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Don Adair's Seat Time

Archive for August 2014

K900: Kia’s $60,000 flagship

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Now and again a car comes along that challenges the established order and makes us rethink the idea of car.

Kia’s new $60,000 K900 flagship is one of them. Positioned to compete with flagship models from brands like Mercedes-Benz, BMW and Lexus, it undercuts the other’s prices by thousands. Many thousands, in some cases.

Thus the question: Is the Kia worth $60,000? And, if the answer is yes, are the others worth the premiums they demand?

As we will discover, the devil is in the details.

The K900 adheres to the front-engine/rear-drive luxury-class convention. Its roomy and richly appointed cabin bristles with high-tech features and with creature comforts both expected and not.

Its ride is smooth, its cabin serene, its footing sure.

Standard features include adaptive xenon headlights, LED foglights, power trunk lid, automatic wipers, front and rear parking sensors and keyless ignition and entry.

Inside, there are full power accessories, tri-zone automatic climate control, leather upholstery, eight-way power front seats, heated and ventilated front seats, heated rear outboard seats, a power rear sunshade, plus the usual voice-command, Bluetooth connectivity, touchscreen controls, et al.

The standard audio system is a 900-watt Lexicon, with a 12-channel digital amplifier and 17 speakers.

The top-level Limited trim can be optioned with a VIP package, which includes a 360-degree top-down camera system and a collision warning system that preps the seatbelts and brakes for an imminent impact. It also adds soft-close doors and reclining rear seats.

At the moment, the K900 is available only with a 420-hp V-8, with a 311-horsepower V-6 expected soon. Both incorporate direct injection and variable valve timing and match up with an eight-speed automatic transmission. 

The eight earns EPA ratings of 18 mpg combined (15 city/23 highway; the six will manage 21 mpg combined (18 city/27 highway).

The V-8 accelerates enthusiastically and shifts are smooth and quick. At its best, the K900 is an excellent road car, with comfortable and supportive seats, a great sound system and capable, if unexceptional, suspension and steering systems.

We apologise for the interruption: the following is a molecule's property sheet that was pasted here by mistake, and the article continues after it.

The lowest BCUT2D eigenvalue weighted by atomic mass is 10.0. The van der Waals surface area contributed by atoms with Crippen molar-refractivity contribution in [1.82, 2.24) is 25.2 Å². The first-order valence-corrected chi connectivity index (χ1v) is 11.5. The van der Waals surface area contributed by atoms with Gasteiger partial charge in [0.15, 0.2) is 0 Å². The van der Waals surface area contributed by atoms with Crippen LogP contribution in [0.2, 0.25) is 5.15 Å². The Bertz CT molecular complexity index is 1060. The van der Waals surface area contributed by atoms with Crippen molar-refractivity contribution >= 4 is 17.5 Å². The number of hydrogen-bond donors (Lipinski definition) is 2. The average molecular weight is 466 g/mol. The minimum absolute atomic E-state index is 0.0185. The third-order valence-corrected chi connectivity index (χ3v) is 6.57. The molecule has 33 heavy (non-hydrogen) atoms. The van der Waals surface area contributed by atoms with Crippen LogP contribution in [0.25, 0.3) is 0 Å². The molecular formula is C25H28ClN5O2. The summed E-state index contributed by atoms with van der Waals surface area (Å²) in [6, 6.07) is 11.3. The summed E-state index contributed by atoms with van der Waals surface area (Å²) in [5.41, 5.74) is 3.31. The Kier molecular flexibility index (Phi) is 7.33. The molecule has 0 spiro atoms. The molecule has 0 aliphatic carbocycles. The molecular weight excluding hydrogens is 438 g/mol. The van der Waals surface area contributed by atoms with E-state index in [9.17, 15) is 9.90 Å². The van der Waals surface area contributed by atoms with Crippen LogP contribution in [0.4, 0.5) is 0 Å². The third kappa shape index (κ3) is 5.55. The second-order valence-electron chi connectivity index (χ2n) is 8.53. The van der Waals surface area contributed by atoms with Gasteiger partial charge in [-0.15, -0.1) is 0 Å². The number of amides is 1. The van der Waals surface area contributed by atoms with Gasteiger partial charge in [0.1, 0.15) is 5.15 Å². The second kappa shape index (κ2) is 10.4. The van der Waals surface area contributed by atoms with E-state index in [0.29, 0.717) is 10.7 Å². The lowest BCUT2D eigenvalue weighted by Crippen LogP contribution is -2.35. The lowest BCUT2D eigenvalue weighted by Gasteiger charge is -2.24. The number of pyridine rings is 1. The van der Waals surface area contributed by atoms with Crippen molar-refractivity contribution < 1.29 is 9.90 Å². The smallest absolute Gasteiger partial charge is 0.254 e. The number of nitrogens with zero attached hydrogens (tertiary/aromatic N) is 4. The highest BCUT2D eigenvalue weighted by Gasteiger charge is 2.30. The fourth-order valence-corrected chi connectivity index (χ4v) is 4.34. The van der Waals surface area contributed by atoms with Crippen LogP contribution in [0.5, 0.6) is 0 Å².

Although it’s a proper rear-drive car, ride and handling fail to attain the precision and control typical of the class. However, only auto writers and those who drive the competition every day would notice or care (and it’s a good bet no small number of them would not).

A close examination of the K900 turns up other small stumbles. The plastic on the shift-lever console is thin and brittle. The switchgear is less substantial in heft and feel than the competitions’ and Its touchscreen control system less intuitive. 

There’s also the cachet thing. Parking a Kia in the driveway won’t elevate your status like a Bimmer or a Benz would. 

Which brings us back to the beginning; what defines a car? Certainly, the K900 will meet your transportation needs. It will also do 90 percent of what cars costing much more will do. For some buyers, that will be buying proposition enough.

Don Adair is a Spokane-based freelance writer. Contact him at

2015 Kia K900
Vehicle base price: $59,500
Trim level base price: $59,900
As tested: $66,400
Options included intelligent cruise control; Advanced Vehicle Safety Management; power door latches; head-up display; surround-view monitor; power reclining rear seats; ventilated rear seats; rear-seat lumbar control; more.
EPA rating: 15 city/23 highway/18 combined
Regular unleaded fuel specified

Hyundai Tucson is a tidy package